US 7430698 B2
A method and system for performing AC self-test on an integrated circuit that includes a system clock for use during normal operation are provided. The method includes applying a long data capture pulse to a first test register in response to the system clock, applying an at speed data launch pulse to the first test register in response to the system clock, inputting the data from the first register to a logic path in response to applying the at speed data launch pulse to the first test register, applying an at speed data capture pulse to a second test register in response to the system clock, inputting the logic path output to the second test register in response to applying the at speed data capture pulse to the second test register, and applying a long data launch pulse to the second test register in response to the system clock.
1. A method for performing AC self-test on an integrated circuit that includes a system clock for normal operation, the method comprising:
generating a sequence of data pulses based on the system clock, the sequence including a long data capture pulse followed by an at speed data launch pulse and an at speed data capture pulse followed by a long data launch pulse, wherein the at speed data launch pulse and the at speed data capture pulse are generated for a common cycle of the system clock; and
applying the sequence of data pulses to one or more test registers, wherein the long data capture pulse followed by the at speed data launch pulse tests a data launch operation and the at speed data capture pulse followed by the long data launch pulse tests a data capture operation.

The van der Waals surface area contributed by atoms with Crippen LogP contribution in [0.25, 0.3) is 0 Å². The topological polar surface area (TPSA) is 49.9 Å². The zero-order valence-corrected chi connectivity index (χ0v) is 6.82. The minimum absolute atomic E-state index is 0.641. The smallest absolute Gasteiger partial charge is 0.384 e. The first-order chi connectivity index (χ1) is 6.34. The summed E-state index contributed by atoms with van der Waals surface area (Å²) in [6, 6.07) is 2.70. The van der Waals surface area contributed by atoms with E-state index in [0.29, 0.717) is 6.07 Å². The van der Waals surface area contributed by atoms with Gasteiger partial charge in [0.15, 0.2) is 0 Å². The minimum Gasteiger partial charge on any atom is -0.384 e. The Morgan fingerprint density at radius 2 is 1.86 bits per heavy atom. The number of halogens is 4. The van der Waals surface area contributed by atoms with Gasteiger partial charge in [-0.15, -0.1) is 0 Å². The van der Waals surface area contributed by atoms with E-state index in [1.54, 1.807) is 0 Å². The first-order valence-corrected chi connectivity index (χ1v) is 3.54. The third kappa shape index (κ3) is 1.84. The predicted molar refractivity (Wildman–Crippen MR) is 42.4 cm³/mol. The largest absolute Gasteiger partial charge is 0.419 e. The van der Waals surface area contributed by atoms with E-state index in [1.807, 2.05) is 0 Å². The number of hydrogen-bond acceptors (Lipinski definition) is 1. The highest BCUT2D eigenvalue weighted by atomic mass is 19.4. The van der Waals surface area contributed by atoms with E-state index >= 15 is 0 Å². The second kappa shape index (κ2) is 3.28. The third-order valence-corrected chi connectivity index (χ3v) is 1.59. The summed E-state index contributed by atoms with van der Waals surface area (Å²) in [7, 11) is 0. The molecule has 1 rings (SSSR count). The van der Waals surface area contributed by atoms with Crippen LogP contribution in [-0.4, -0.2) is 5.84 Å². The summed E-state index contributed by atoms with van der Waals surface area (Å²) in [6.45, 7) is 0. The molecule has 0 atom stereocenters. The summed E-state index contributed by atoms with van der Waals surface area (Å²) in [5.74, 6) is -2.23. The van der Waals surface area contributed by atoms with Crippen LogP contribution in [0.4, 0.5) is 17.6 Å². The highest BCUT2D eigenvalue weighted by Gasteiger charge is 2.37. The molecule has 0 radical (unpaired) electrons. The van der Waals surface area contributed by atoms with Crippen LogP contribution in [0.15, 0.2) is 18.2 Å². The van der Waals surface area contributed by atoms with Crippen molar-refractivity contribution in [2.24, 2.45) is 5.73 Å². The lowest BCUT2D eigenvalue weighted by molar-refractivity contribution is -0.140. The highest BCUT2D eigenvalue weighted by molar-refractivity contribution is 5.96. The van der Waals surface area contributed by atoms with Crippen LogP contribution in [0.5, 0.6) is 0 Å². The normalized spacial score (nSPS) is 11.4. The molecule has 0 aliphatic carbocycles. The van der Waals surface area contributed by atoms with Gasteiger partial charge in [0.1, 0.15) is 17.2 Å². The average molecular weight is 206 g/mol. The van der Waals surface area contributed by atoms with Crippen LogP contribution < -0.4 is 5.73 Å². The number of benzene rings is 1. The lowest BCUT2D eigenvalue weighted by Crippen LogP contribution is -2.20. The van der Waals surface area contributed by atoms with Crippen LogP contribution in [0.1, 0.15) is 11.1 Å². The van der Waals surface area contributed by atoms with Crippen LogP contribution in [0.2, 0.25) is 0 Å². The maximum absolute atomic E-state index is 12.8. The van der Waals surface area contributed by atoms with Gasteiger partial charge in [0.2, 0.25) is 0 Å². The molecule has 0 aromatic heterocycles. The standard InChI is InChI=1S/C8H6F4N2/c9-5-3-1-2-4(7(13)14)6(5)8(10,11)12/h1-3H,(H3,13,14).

2. The method of
initializing said one or more test registers with test data.
3. The method of
4. The method of
5. The method of
receiving the long data capture pulse and the at speed data capture pulse from a capture pulse output terminal of a clock splitter; and
receiving the long data launch pulse and the at speed data launch pulse from a launch pulse output terminal of the clock splitter.
6. The method of
7. The method of
8. The method of
9. The method of
comparing the data value in said second test register to an expected value.
10. The method of
detecting an error in response to said comparing.
This application is a continuation of U.S. patent application Ser. No. 10/131,554 filed Apr. 24, 2002, now U.S. Pat. No. 7,058,866, the contents of which are incorporated by reference herein in their entirety.
This invention was made with Government support under subcontract B338307 under prime contract W-7405-ENG-48 awarded by the Department of Energy. The Government has certain rights in this invention.
The present invention relates generally to a method of performing an AC self-test on an integrated circuit, and more particularly to performing the AC self-test using the same system clock that is utilized during normal system operation.